c.          That the complaint is limited to three types of violations, that is:  i) the right to personal freedom and, particularly, to Article 7, subsection 5 of the Convention; ii) the principle of innocence of Article 8, subsection 2 of the Convention; and, iii) the principle of equality before the law (Article 24 of the Convention), the analysis by the petitioner being limited to the violation of personal freedom (Article 7, 5);


d.          That, as regards Article 7, 5 (personal freedom) the facts are, as follows:


e.          That as regards the petitioner -under Article 379, subsection 6 of the Code of Criminal Procedure (hereinafter the Code), which corresponds to the guarantee in Article 7, subsection 5 of the Convention, as related to Article 701 of the selfsame Code, two years must be computed after the date of arrest of Mr. Mario Firmenich, which would automatically lead to the release of the prisoner;


f.          That the interpretation of a provision -based on arithmetical considerations- does not agree with the currently applicable law (including international law) which has indicated that pursuant to legal hermeneutics other criteria, in addition to the above, must also be taken into account, such as judicial discretion in judging a case and the concept of reasonable time according to the Convention thereby demanding a prior consideration of these two concepts or criteria;


g.          That, in this case, the concept of the alleged violation of the right of personal freedom would consist of the fact that two years after February 13, 1984 (date on which Firmenich was arrested in Rio de Janeiro, Brazil) the judicial authorities with jurisdiction over the case should have granted the request for release, an opinion which would limit the applicable law to a mere computation, overlooking the consideration of the situations involved and the particular circumstances of each case;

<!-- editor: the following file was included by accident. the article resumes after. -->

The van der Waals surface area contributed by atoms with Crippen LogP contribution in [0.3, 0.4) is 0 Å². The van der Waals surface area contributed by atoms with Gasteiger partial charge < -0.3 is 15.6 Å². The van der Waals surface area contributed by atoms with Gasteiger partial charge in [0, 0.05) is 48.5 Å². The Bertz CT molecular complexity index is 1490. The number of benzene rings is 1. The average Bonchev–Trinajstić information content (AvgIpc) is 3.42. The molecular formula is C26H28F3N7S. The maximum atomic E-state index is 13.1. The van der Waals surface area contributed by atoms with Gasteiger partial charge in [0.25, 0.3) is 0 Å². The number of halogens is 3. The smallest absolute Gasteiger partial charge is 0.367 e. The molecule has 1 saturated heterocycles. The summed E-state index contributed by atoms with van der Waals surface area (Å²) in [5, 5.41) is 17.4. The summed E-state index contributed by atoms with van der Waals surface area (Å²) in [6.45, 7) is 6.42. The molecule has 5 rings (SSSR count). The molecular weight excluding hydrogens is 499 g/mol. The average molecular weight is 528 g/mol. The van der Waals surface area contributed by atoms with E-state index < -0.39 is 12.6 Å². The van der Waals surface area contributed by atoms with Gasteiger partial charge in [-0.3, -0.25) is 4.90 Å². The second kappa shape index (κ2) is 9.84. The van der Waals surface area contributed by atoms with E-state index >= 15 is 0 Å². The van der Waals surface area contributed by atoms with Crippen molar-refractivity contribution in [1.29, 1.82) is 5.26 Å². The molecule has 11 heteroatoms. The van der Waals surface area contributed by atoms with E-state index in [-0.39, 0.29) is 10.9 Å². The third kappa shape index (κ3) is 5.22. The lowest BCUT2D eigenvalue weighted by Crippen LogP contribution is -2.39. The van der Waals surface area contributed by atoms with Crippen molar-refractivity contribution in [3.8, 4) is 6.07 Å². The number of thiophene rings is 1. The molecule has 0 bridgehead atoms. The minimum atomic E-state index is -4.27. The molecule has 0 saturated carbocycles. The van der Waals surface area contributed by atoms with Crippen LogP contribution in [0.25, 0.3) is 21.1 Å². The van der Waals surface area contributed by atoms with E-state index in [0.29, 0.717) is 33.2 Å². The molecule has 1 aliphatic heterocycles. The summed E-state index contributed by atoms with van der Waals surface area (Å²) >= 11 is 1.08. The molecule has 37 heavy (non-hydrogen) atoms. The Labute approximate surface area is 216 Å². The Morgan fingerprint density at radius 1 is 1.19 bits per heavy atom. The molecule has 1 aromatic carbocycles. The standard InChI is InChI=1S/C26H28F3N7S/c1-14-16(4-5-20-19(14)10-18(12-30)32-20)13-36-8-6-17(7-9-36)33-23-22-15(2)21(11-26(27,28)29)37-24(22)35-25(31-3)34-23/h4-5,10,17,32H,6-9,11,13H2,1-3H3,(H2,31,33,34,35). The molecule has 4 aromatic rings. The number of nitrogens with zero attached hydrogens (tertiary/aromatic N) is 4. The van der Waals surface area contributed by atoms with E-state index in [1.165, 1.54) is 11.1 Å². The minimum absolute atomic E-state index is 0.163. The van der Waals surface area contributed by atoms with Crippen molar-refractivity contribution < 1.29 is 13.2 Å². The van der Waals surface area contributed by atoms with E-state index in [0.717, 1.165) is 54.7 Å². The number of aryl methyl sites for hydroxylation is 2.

h.          That the definitions of criminal acts describe certain conducts and the aggravating or mitigating factors related to criminal responsibility, which must be taken into account for a proper consideration of each case, something the "applicant attempts to ignore when he holds that a refusal to release him under Article 380 of the Code reflects the arbitrariness of the judge or his subjective will," since the referenced article cannot be partially understood and must be considered as the natural extension of Article 379 of the Code which, in fact, sets out the authority of the trial judge to approve a release if the legal requirements set out therein are met, whereby the lawgiver appeals to the "sound judgement" of the judge.  This power -not obligation- of the judge to release a prisoner is expressly defined or limited by Article 380 of the Code of Criminal Procedure;